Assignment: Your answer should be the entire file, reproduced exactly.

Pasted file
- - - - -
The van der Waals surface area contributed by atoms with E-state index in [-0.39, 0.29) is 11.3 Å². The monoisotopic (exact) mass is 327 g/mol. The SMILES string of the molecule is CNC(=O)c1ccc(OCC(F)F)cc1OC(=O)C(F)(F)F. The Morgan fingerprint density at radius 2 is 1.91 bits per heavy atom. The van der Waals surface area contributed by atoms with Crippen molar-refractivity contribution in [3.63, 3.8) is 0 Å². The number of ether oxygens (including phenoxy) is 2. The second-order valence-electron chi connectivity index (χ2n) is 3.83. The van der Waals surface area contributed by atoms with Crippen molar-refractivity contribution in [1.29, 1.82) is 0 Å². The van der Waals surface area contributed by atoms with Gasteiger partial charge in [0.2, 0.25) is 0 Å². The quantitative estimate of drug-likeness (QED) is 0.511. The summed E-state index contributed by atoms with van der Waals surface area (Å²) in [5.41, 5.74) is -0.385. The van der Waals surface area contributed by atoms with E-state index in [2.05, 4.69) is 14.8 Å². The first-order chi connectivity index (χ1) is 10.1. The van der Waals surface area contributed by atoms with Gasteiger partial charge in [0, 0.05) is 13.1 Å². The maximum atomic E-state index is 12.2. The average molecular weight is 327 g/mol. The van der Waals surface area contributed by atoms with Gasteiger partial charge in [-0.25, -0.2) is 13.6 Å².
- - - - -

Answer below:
The van der Waals surface area contributed by atoms with E-state index in [-0.39, 0.29) is 11.3 Å². The monoisotopic (exact) mass is 327 g/mol. The SMILES string of the molecule is CNC(=O)c1ccc(OCC(F)F)cc1OC(=O)C(F)(F)F. The Morgan fingerprint density at radius 2 is 1.91 bits per heavy atom. The van der Waals surface area contributed by atoms with Crippen molar-refractivity contribution in [3.63, 3.8) is 0 Å². The number of ether oxygens (including phenoxy) is 2. The second-order valence-electron chi connectivity index (χ2n) is 3.83. The van der Waals surface area contributed by atoms with Crippen molar-refractivity contribution in [1.29, 1.82) is 0 Å². The van der Waals surface area contributed by atoms with Gasteiger partial charge in [0.2, 0.25) is 0 Å². The quantitative estimate of drug-likeness (QED) is 0.511. The summed E-state index contributed by atoms with van der Waals surface area (Å²) in [5.41, 5.74) is -0.385. The van der Waals surface area contributed by atoms with E-state index in [2.05, 4.69) is 14.8 Å². The first-order chi connectivity index (χ1) is 10.1. The van der Waals surface area contributed by atoms with Gasteiger partial charge in [0, 0.05) is 13.1 Å². The maximum atomic E-state index is 12.2. The average molecular weight is 327 g/mol. The van der Waals surface area contributed by atoms with Gasteiger partial charge in [-0.25, -0.2) is 13.6 Å².